To offset the dry news pages, the comment and analysis section would be a den of inflammatory madness. We’d hire moderates, extremists and jokers from all sides. As well as contributions from professional hacks and The (Great/Irrelevant) And The (Good/Bad), we’d republish articles from crazy right-wing bloggers and left-wing maniacs [*] alike (in both cases, having rigorously copy-edited them to ensure their authors’ intellectual disabilities were reflected only in terms of content rather than style). Nobody should come away from the comment section unoffended or unchallenged.
It’d be fun.
[*] Can’t find any lefties who even come close to the glorious insanity of the minor bloggers on the US right. Would appreciate links if anyone can…
Online magazine (yup, it’s like 1999 all over again) AK13 has an excellent series of 10 Reasons To… articles. Recommended.
(via Blood & Treasure)
"In the end, in this particular case, more good would have been done if 99,999,950 pound coins had been buried at the bottom of a mine shaft and a 50 squid donation sent to feed a starving African child" – Tim Worstall, on the waste of time, effort and space that is the Sudan 1/Worcester sauce scandal.
Nothing substantial today, but a few things that are worthy.
Whimsical puzzle games are most worthy, so here’s the rather excellent, if frustrating Hapland. Similarly sillily, an old-ish Wired article on gross sweets, made relevant by Kraft’s insane axing of its roadkill-shaped candy (Wired story via BoingBoing).
Like the rest of the world, I salute Brian Sedgemore MP for his excellent retirement speech, including "it is a foul calumny that we do today. Not since the Act of Settlement 1701 has Parliament usurped the powers of the judiciary and allowed the Executive to lock up people without trial in times of peace. May the Government be damned for it". Full thing here.
James Wolcott is also a master of smackdownery. If you don’t read him already, you should. Start with this piece – it’s vaguely reminiscent of the recent UK cases of racist fuckjobs trying to smear non-racists as antisemitic.
Finally, if you’re desperate for a meme, here’s one via Jim: grab the nearest book; open the book to page 123; find the fifth sentence; and post the text of the next three sentences on your blog along with these instructions. The original text insists that one must not "dig for that ‘cool’ or ‘intellectual’ book in your closet! I know you were thinking about it! Just pick up whatever is closest" – so consider yourself warned.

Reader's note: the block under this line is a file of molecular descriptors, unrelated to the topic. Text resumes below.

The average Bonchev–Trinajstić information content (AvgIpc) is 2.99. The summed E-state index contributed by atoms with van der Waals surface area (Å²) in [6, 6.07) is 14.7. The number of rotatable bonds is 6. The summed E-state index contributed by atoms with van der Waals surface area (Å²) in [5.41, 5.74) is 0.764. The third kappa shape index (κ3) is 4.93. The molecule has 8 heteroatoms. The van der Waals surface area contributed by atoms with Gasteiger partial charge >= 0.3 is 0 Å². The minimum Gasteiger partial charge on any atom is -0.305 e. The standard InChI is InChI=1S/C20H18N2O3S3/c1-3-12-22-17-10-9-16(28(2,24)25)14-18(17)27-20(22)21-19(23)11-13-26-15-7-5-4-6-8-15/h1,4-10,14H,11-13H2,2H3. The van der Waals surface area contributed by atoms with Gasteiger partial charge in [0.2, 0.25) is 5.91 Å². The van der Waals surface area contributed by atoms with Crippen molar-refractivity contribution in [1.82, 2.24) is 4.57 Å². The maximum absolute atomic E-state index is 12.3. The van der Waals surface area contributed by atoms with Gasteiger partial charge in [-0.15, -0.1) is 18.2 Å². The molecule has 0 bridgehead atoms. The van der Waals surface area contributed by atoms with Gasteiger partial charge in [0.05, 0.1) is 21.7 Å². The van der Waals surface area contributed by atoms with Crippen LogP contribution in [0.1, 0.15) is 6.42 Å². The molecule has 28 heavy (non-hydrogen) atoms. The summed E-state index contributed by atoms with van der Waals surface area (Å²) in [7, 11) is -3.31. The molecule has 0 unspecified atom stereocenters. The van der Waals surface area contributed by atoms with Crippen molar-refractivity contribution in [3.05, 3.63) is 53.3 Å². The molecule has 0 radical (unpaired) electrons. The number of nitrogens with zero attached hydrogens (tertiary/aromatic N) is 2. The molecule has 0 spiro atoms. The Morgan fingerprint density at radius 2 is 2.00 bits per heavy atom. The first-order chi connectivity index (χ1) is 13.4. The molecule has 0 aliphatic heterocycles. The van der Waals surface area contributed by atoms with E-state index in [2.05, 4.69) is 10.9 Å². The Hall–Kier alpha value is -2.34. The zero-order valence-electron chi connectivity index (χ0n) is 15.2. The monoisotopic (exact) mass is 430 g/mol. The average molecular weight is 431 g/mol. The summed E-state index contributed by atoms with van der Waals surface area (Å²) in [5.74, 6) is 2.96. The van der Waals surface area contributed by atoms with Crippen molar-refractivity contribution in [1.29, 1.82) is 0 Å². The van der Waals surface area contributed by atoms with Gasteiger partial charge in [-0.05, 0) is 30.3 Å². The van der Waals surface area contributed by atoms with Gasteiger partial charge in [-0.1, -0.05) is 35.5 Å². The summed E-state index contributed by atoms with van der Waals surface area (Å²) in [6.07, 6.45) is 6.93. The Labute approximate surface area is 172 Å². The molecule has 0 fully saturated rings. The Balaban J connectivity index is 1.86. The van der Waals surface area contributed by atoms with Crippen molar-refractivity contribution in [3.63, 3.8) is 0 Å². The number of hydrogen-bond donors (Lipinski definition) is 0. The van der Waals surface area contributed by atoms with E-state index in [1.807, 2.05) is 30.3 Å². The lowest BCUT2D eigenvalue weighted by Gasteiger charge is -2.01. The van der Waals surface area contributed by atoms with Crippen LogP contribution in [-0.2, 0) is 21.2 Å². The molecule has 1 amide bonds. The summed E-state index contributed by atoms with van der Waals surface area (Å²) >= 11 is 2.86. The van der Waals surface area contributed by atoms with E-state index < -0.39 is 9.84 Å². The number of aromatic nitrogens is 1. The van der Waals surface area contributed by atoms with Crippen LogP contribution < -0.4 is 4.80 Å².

Mine is the riveting "To this he added the shaving-scene – which, if it comes from Stow’s Annales (1592) gives a clue to the date of the play. The early title-pages state that the play was performed by Pembroke’s Men (in the City of London, according to the first edition), but in the course of printing his edition Bell altered the title-page to read instead the late Queen’s Majesty’s Servants at the Red Bull. The latter performances wold have been in King James’s reign."
I’m sure you’re dying to know that that was a note by E D Pendry from the Everyman edition of Christopher Marlowe’s Complete Plays and Poems. The second-nearest book on the shelf was The Proud Highway, which would have skated dangerously close to breaching the ‘cool’ instruction above.
Today is Work Your Proper Hours Day in the UK. A laudable initiative, you might think.
However, someone who I know from somewhere has quite a good counterpoint: "Im always late and i always take about an hour and a half for lunch, plus i spend at least 2 hours a day reading stuff on the net. there’s no fucking way you’ll get me to work my proper hours."
Atrios’s tips on blogging are moderately interesting (shorter version: write stuff that’s interesting, don’t spend all your time begging him or Glenn Reynolds for links, don’t expect to make any money).
They’re not interesting enough for me to link under normal circumstances; indeed, I didn’t link to them yesterday. However, I’ve just noticed something weird, and highly relevant to the debate on the alleged right-wing domination of UK blogs.
The odd thing? Marxist blogger Norm Geras just linked to the Atrios piece. No, that’s not the odd thing: one of the UK’s leading left-wing bloggers linking to the US’s leading left-wing blogger is hardly mad crazyness. The odd thing is that Norm discovered it through Bushite loon Instapundit – in other words, he reads Insty but not Atrios.
That’s just weird.